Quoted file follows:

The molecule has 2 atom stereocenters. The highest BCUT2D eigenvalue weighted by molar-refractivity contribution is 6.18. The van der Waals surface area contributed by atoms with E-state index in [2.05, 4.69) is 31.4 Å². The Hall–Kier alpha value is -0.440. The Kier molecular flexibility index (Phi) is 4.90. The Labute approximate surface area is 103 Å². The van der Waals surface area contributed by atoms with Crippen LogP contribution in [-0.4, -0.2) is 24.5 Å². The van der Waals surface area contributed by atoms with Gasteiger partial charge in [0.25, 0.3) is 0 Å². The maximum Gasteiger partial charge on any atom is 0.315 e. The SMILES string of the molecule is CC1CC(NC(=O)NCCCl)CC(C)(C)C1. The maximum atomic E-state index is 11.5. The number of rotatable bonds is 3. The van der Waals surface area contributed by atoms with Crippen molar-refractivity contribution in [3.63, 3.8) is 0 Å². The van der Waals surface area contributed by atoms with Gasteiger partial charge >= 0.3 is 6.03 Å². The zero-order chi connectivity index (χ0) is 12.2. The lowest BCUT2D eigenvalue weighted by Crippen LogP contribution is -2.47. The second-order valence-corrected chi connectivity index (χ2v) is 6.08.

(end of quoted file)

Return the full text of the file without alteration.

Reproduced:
The molecule has 2 atom stereocenters. The highest BCUT2D eigenvalue weighted by molar-refractivity contribution is 6.18. The van der Waals surface area contributed by atoms with E-state index in [2.05, 4.69) is 31.4 Å². The Hall–Kier alpha value is -0.440. The Kier molecular flexibility index (Phi) is 4.90. The Labute approximate surface area is 103 Å². The van der Waals surface area contributed by atoms with Crippen LogP contribution in [-0.4, -0.2) is 24.5 Å². The van der Waals surface area contributed by atoms with Gasteiger partial charge in [0.25, 0.3) is 0 Å². The maximum Gasteiger partial charge on any atom is 0.315 e. The SMILES string of the molecule is CC1CC(NC(=O)NCCCl)CC(C)(C)C1. The maximum atomic E-state index is 11.5. The number of rotatable bonds is 3. The van der Waals surface area contributed by atoms with Crippen molar-refractivity contribution in [3.63, 3.8) is 0 Å². The van der Waals surface area contributed by atoms with Gasteiger partial charge >= 0.3 is 6.03 Å². The zero-order chi connectivity index (χ0) is 12.2. The lowest BCUT2D eigenvalue weighted by Crippen LogP contribution is -2.47. The second-order valence-corrected chi connectivity index (χ2v) is 6.08.